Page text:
Sunday, March 15, 2015
In order to make sound financial decisions, you must have a good understanding of the rules. Receiving an inheritance is one of those situations you may have to make decisions that could impact your future finances.
If you inherit a Roth IRA, the options you have are similar to that of a traditional IRA, however, there are some differences in the rules.
Spouses have four choices and non-spouses have three. The difference is that spouses have the option of transferring funds to their own Roth IRA. The other choices available to both spouses and non-spouses are to disinherit the IRA, take a lump-sum distribution, or transfer the funds into another inherited Roth IRA.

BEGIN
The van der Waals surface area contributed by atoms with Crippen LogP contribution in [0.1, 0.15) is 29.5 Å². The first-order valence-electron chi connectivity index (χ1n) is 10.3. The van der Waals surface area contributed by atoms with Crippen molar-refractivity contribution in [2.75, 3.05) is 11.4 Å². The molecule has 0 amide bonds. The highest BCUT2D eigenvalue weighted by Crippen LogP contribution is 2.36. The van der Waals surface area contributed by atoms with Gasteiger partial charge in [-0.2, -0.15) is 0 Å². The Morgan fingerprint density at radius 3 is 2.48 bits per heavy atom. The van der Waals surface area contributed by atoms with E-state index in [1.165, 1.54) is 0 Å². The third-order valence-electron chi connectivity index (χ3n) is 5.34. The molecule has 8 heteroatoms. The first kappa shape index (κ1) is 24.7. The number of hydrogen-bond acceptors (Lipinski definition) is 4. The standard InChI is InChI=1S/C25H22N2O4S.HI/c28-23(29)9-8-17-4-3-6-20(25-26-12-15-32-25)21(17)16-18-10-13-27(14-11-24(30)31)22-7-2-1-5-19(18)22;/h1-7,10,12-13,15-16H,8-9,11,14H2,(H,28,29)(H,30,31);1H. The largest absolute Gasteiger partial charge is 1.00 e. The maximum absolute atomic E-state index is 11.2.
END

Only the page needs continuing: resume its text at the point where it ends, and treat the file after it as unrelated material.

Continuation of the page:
For spouses, RMDs must begin by the later of December 31 after the year the original account owner died or the year in which they would have turned 70 ½. Spouses can also elect the five-year option where the entire account must be fully distributed by December 31 of the fifth year after the date of death.
Non-spouses must start the RMDs by December 31 following the year of the account holder’s death or can elect to use the five-year rule. Non-spouses do not have the option to use the year in which the original account holder would have turned 70 ½.
See Kenneth Roberts, 4 Options for Inherited Roth IRAs, Market Watch, March 13, 2015.